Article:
Kuveyt Türk, a Turkey based Islamic bank, is set to become the first such financial institution to get a license to operate in Germany, according to a report in the Handelsblatt daily released before publication.
Kuveyt Türk Bank AG is set to get approval from the German financial regulator Bafin, reports the newspaper in advance of its Monday edition.
The bank, which operates under guidelines that conform to sharia law, already has a branch operating in the southwestern city of Mannheim. But the regulator's approval would allow it to work as a fully operational bank. It reported already has plans to open offices in Berlin, Cologne and Frankfurt.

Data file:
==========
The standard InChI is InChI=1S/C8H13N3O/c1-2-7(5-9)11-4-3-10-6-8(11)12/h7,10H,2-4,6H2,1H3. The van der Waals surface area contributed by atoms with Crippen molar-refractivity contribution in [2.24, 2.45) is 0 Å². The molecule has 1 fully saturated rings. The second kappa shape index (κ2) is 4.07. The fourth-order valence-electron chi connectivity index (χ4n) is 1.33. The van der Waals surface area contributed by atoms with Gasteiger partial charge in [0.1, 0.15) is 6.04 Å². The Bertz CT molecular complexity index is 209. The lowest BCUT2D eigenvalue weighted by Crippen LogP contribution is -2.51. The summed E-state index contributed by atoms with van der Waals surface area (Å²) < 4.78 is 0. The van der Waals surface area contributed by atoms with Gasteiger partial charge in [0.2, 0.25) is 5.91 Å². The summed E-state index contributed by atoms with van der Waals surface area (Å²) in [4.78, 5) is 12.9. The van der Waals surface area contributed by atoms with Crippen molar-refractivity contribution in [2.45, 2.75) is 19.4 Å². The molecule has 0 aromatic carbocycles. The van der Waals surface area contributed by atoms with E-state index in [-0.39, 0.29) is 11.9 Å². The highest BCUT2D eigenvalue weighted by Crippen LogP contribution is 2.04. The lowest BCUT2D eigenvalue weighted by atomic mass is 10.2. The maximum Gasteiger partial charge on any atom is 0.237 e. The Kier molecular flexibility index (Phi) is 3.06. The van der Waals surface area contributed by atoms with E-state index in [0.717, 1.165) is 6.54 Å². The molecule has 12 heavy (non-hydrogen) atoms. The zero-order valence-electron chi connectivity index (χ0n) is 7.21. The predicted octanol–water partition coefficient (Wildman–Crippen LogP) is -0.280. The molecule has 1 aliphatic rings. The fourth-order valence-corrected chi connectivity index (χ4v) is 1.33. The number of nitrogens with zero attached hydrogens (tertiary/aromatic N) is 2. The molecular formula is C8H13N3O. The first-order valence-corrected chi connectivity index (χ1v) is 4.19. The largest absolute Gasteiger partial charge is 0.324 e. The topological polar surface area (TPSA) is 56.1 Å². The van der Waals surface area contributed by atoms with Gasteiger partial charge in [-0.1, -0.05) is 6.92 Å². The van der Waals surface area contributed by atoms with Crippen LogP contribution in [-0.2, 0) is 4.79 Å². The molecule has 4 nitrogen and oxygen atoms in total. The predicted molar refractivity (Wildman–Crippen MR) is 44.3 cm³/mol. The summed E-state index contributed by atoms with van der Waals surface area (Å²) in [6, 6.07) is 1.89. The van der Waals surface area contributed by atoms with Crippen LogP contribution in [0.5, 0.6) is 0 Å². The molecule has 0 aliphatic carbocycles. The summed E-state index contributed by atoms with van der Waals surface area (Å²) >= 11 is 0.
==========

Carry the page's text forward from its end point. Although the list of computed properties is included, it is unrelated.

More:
Banks that operate under Islamic principles, also known as participation banks, do not engage in speculative investments or investments in ventures that do not correspond to Islamic tenets. Interest cannot be charged on loans, though the bank may purchase assets from a customer and then resell them for a profit.
Kuveyt Türk head Kemal Ozan said there is potentially great demand for his institution's services, especially among the 4 million Muslims living in Germany.
"Our market research has shown that 21 percent of the Muslims in this country [Germany] would see an Islamic bank as their natural household bank," he told the newspaper. Past analyses of the market indicated a potential market volume of 1.6 billion euros.
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